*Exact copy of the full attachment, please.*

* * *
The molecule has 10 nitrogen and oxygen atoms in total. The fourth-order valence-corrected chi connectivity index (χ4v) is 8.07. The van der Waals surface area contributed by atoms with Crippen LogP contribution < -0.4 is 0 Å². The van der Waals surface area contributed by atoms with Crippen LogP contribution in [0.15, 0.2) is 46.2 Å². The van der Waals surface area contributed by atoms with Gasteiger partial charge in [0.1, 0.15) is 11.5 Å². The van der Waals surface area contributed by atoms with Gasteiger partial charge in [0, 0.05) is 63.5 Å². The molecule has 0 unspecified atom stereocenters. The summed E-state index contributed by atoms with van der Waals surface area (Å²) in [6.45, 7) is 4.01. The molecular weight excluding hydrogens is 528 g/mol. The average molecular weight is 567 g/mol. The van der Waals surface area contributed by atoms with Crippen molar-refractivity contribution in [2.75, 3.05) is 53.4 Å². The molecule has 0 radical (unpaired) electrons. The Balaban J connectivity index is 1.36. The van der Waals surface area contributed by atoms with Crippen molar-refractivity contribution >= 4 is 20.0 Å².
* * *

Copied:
The molecule has 10 nitrogen and oxygen atoms in total. The fourth-order valence-corrected chi connectivity index (χ4v) is 8.07. The van der Waals surface area contributed by atoms with Crippen LogP contribution < -0.4 is 0 Å². The van der Waals surface area contributed by atoms with Crippen LogP contribution in [0.15, 0.2) is 46.2 Å². The van der Waals surface area contributed by atoms with Gasteiger partial charge in [0.1, 0.15) is 11.5 Å². The van der Waals surface area contributed by atoms with Gasteiger partial charge in [0, 0.05) is 63.5 Å². The molecule has 0 unspecified atom stereocenters. The summed E-state index contributed by atoms with van der Waals surface area (Å²) in [6.45, 7) is 4.01. The molecular weight excluding hydrogens is 528 g/mol. The average molecular weight is 567 g/mol. The van der Waals surface area contributed by atoms with Crippen molar-refractivity contribution in [2.75, 3.05) is 53.4 Å². The molecule has 0 radical (unpaired) electrons. The Balaban J connectivity index is 1.36. The van der Waals surface area contributed by atoms with Crippen molar-refractivity contribution >= 4 is 20.0 Å².